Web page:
October 27, 2005
Austrian National Holiday 2005
[editor’s note: this post was “pasted” in — it appeared originally at the old Dawson’s Danube site, which is archived here.]
I enjoyed the big parade today as Austria celebrated Nationalfeiertag, which is the office state holiday commemorating the anniversary of the declaration of Austrian neutrality. Today was the 50th anniversary of that event and is also considered the 50th anniversary of the modern-day (i.e., post-occupation) Austrian military. The military put on a great show: almost 100 aircraft, 4200 soldiers, 180 tanks, and heck of a lot more.
I took a few photos. Here’s one of what I think is a Blackhawk flying over the parade route, though somebody please correct me if I’m wrong.
I took only seven photos. You can see them all at Flickr. Someone else took way more photos than I did, viewable also at Flickr. And the ORF (public broadcasting) has, of course, some fantastic photos, because they had a big remote camera way up high zooming along cables. The daily newspaper, Die Presse, also has a nice slideshow.
As always, I enjoyed the flyers the most. Among the helicopters were Blackhawks and Hueys. Among the fighter jets were Drakens (being retired this year), some model of Saab that I cannot remember, F-5 Tigers which Austria is leasing from Switzerland as they wait for their first batch of Eurofighter Typhoons in 2007, and then the Eurofighter Typhoons themselves (obviously from another country since Austria doesn’t have them yet.)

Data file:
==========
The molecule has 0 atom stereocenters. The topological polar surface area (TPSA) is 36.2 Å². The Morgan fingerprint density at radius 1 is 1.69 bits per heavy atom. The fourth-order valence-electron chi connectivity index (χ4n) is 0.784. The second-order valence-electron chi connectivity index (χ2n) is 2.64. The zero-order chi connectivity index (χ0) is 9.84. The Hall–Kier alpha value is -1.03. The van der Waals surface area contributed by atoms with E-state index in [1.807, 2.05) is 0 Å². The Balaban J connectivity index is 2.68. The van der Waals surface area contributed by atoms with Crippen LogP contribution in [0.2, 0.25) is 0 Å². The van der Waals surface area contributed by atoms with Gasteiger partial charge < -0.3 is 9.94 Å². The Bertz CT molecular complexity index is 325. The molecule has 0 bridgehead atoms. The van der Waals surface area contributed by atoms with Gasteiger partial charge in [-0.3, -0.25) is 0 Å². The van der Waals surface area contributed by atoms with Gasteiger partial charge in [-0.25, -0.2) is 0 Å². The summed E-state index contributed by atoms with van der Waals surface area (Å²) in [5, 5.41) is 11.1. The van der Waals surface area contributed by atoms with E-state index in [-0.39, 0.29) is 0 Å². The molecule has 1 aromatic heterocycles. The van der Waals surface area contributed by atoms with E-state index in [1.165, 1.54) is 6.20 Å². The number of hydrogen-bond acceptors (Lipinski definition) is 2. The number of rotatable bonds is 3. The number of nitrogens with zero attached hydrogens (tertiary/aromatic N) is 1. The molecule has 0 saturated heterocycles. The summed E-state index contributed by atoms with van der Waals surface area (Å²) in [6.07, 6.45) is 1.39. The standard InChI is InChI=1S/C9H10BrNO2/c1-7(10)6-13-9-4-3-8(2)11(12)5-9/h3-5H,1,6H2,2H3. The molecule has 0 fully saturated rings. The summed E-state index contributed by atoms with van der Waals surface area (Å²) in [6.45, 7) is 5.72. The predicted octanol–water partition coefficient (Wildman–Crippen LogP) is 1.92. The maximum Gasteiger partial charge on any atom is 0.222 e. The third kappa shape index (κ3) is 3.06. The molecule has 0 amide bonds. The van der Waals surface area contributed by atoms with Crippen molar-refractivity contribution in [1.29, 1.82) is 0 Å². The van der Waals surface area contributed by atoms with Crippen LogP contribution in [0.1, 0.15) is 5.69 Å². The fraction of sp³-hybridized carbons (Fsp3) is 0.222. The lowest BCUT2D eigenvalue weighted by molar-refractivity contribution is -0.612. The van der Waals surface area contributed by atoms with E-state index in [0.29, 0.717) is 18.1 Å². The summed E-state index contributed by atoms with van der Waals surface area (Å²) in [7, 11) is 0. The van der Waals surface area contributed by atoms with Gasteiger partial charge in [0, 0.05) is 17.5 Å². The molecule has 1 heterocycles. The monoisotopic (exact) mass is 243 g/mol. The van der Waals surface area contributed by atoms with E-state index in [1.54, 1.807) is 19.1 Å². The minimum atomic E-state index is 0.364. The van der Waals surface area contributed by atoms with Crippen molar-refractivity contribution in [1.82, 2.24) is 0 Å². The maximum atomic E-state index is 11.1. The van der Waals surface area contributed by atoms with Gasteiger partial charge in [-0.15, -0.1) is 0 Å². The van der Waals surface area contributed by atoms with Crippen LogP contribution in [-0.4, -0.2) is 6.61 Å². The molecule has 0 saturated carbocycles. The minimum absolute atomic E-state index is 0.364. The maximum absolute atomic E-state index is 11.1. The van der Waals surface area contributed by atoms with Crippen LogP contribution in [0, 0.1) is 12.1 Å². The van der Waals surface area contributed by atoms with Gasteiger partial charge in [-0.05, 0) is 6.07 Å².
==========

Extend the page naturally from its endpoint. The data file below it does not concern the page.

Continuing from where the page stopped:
The Eurofighter has gotten a ton of bad press over the years. All the criticism may or may not be justified (or partially so), but I’ll tell you one thing from my little perspective on the ground today: they were awesome!
I was happy to see the Stars and Stripes (with a few Marines) taking part. I took a few videos (crappy ones using the digital camera), including one of the American flag marching past. You can see the Brits and the Russian Federation next to it: nfeirtag1.wmv (2.69 MB).
If you want to see a few different Austrian military uniforms, I slammed some short clips together into one movie: nfeirtag2.wmv (6.10 MB).
Of course the whole time I was thinking more about our own troops in both Afghanistan and Iraq. My heroes.
The crowd at the parade in Vienna was enormous. The exhibits on the Rathausplatz and Heldenplatz were interesting and enjoyable. I must hand it to the Bundesheer, they put on a really great show.
One thing was very noticeable, so much so that even my wife — an Austrian — commented on it several times: almost nobody waved their Austrian flags or cheered, despite flags being handed out to everybody along the parade route. That’s quite different from the United States. And though I would like to see the Austrians be a bit more outwardly proud of their Austrian-ness, I recognize and respect the historical reasons why people might tone down their enthusiasm during military parades.